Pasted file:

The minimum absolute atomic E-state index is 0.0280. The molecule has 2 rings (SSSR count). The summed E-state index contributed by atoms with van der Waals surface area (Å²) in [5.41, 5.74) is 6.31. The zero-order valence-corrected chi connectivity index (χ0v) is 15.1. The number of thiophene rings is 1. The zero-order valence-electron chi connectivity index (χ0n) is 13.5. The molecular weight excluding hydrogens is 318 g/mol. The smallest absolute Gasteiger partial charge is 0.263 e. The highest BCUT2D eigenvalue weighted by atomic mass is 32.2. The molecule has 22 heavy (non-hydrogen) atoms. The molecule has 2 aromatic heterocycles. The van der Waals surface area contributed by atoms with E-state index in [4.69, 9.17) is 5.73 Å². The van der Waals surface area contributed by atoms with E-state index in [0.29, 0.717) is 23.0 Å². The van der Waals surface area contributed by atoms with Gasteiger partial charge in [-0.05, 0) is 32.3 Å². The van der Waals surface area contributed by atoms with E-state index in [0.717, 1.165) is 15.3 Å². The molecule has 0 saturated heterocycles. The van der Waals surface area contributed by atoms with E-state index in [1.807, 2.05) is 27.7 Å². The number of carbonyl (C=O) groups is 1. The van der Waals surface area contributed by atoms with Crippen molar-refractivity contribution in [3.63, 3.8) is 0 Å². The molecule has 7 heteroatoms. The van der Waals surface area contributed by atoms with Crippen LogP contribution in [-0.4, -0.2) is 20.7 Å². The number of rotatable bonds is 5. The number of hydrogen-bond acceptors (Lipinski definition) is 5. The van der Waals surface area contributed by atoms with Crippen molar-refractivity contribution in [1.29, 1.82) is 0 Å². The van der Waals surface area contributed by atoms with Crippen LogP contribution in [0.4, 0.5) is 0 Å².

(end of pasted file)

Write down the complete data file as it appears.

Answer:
The minimum absolute atomic E-state index is 0.0280. The molecule has 2 rings (SSSR count). The summed E-state index contributed by atoms with van der Waals surface area (Å²) in [5.41, 5.74) is 6.31. The zero-order valence-corrected chi connectivity index (χ0v) is 15.1. The number of thiophene rings is 1. The zero-order valence-electron chi connectivity index (χ0n) is 13.5. The molecular weight excluding hydrogens is 318 g/mol. The smallest absolute Gasteiger partial charge is 0.263 e. The highest BCUT2D eigenvalue weighted by atomic mass is 32.2. The molecule has 22 heavy (non-hydrogen) atoms. The molecule has 2 aromatic heterocycles. The van der Waals surface area contributed by atoms with E-state index in [4.69, 9.17) is 5.73 Å². The van der Waals surface area contributed by atoms with E-state index in [0.29, 0.717) is 23.0 Å². The van der Waals surface area contributed by atoms with Gasteiger partial charge in [-0.05, 0) is 32.3 Å². The van der Waals surface area contributed by atoms with E-state index in [0.717, 1.165) is 15.3 Å². The molecule has 0 saturated heterocycles. The van der Waals surface area contributed by atoms with E-state index in [1.807, 2.05) is 27.7 Å². The number of carbonyl (C=O) groups is 1. The van der Waals surface area contributed by atoms with Crippen molar-refractivity contribution in [3.63, 3.8) is 0 Å². The molecule has 7 heteroatoms. The van der Waals surface area contributed by atoms with Crippen LogP contribution in [-0.4, -0.2) is 20.7 Å². The number of rotatable bonds is 5. The number of hydrogen-bond acceptors (Lipinski definition) is 5. The van der Waals surface area contributed by atoms with Crippen molar-refractivity contribution in [1.29, 1.82) is 0 Å². The van der Waals surface area contributed by atoms with Crippen LogP contribution in [0.4, 0.5) is 0 Å².